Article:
Pragmatism in the real world

A quick guide to JWTs in PHP

The most common use of JWTs is as an authentication token, usually within an OAuth2 workflow. Creating these tokens is part and parcel of the authentication library that you use.

I recently had a requirement to use a JWT independent of authentication and these are some notes on what I learned when researching with Lcobucci\JWT.

Make up of a JWT

To really understand JWTs, read RFC7519. For a more readable introduction, read the one on

Also, JWT is pronounced “jot“.

The most important thing about a JWT is that it contains data and a signature. The signature allows you to verify that the JWT’s data hasn’t been tampered with. This works because the signature is signed with a secret. This can be a shared secret (a symmetrical algorithm) or a public/private key pair (asymmetric algorithm).

In my case, I’m only interested in signing a JWT using a public/private key as my client cannot securely hold a shared secret.

Creating a public/private key

OpenSSL is your friend here. Create a keys directory and then use the command line.

To create a private key:

openssl genpkey -algorithm RSA -out keys/private.key -pkeyopt rsa_keygen_bits:2048

To create the public key from the private key:

openssl rsa -pubout -in keys/private.key -out keys/public.key

You will now have two files in the keys directory: private.key and public.key. Keep private.key safe and make public.key available to your clients.

Creating a token

Using Lcobucci\JWT, we create a Configuration:

use Lcobucci\JWT\Configuration;
use Lcobucci\JWT\Signer\Rsa\Sha256;
use Lcobucci\JWT\Signer\Key\InMemory;

$configuration = Configuration::forAsymmetricSigner(
    new Sha256(),
    InMemory::file(__DIR__ . '/keys/private.key'),
    InMemory::file(__DIR__ . '/keys/public.key')

From our configuration, we can obtain a builder and specify our token:

$keyId = '40597EB1-5E20-49B5-BDDF-B24D1B3B05B5';
$subject = '851828E8-C376-4026-9FD8-D2CCE406CD1C';
$now = new \DateTimeImmutable();

$builder = $configuration->builder()
    ->expiresAt($now->modify('+2 weeks'))
    ->withClaim('foo', 'bar');

The data elements in a JWT are called claims. There are a number of registered claims that are not mandatory, but you should set if they are relevant as all clients will recognise them and their purpose. In particular JWT ID, issuer, subject, issued at and expiration time are particularly useful. There are also a set of public claims that provide a standardised set of key names for common information which help avoid clashes.

Then there is the data specific to your application which are known as private claims. These can be whatever you like and in the example above, we have created a claim called “foo”.

Finally we create the token itself:

$token = $builder->getToken($configuration->signer(), $configuration->signingKey());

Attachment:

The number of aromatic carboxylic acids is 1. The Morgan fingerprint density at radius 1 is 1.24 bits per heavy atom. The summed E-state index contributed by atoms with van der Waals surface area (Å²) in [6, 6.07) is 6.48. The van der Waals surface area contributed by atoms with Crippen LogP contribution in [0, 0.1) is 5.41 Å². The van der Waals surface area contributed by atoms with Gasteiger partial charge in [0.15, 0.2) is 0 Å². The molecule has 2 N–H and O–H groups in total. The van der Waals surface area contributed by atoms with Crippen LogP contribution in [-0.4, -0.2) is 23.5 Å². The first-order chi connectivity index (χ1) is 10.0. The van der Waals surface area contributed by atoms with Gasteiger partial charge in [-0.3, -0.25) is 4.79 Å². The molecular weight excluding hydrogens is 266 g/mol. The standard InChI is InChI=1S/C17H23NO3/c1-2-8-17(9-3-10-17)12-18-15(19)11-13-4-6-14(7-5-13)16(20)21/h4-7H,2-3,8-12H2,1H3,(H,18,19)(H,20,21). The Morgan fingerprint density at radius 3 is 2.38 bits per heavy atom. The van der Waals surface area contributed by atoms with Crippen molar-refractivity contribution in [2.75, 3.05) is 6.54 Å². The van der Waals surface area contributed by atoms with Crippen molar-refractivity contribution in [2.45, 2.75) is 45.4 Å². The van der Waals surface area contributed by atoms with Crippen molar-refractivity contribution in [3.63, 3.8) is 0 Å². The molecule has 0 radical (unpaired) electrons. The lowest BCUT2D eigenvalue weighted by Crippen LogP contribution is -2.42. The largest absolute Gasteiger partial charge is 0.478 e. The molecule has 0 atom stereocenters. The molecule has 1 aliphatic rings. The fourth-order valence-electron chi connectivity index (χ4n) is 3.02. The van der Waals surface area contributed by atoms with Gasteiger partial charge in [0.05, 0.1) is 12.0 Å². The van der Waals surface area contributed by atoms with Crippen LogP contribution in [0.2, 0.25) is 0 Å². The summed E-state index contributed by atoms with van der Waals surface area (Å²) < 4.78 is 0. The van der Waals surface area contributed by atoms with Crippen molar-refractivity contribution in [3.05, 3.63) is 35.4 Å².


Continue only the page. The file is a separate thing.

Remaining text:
$tokenString = $token->toString();

We can then send the token string in response to an API request, etc.

Validating a token

When we receive a token, we need to validate it. This means that we check that it hasn’t been tampered with and we can also check that the data within it is as expected.

Firstly, we parse the token string back into a token object:

use Lcobucci\Clock\SystemClock;
use Lcobucci\JWT\Encoding\JoseEncoder;
use Lcobucci\JWT\Signer\Rsa\Sha256;
use Lcobucci\JWT\Token\Parser;

$parser = new Parser(new JoseEncoder());
$token = $parser->parse($tokenString);

To validate it, we need a validator and a set of constraints that the validator will test the token for:

$validator = new Validator();

$clock = new SystemClock();
$constraints = [
    new SignedWith(new Sha256(), InMemory::file(__DIR__ . '/keys/public.key')),
    new LooseValidAt($clock),
    new IssuedBy(''),

The three constraints here check that the JWT:

  • has been signed with the private key (by using the public key to verify)
  • is current and has not expired
  • was issued by the expected issuer

There are other constraints too – check the docs.

Note that the time based constraints use the PSR-20:Clock interface, so we use Lcobbucci/clock as an implementation of it.

We can then assert these constraints:

try {
    $validator->assert($token, ...$constraints);
    // Token is verified
    $claims = $token->claims()->all();
} catch (RequiredConstraintsViolated $e) {
    // Invalid token.
    echo "**Invalid Token**\n";
    foreach ($e->violations() as $violation) {
        echo "- " . $violation->getMessage() . "\n";

The assert() method will throw an exception with all the violations, so we can see everything that failed in one go which is useful.

That’s all there is to issuing and validating arbitrary JWT tokens in PHP with Lcobucci\JWT.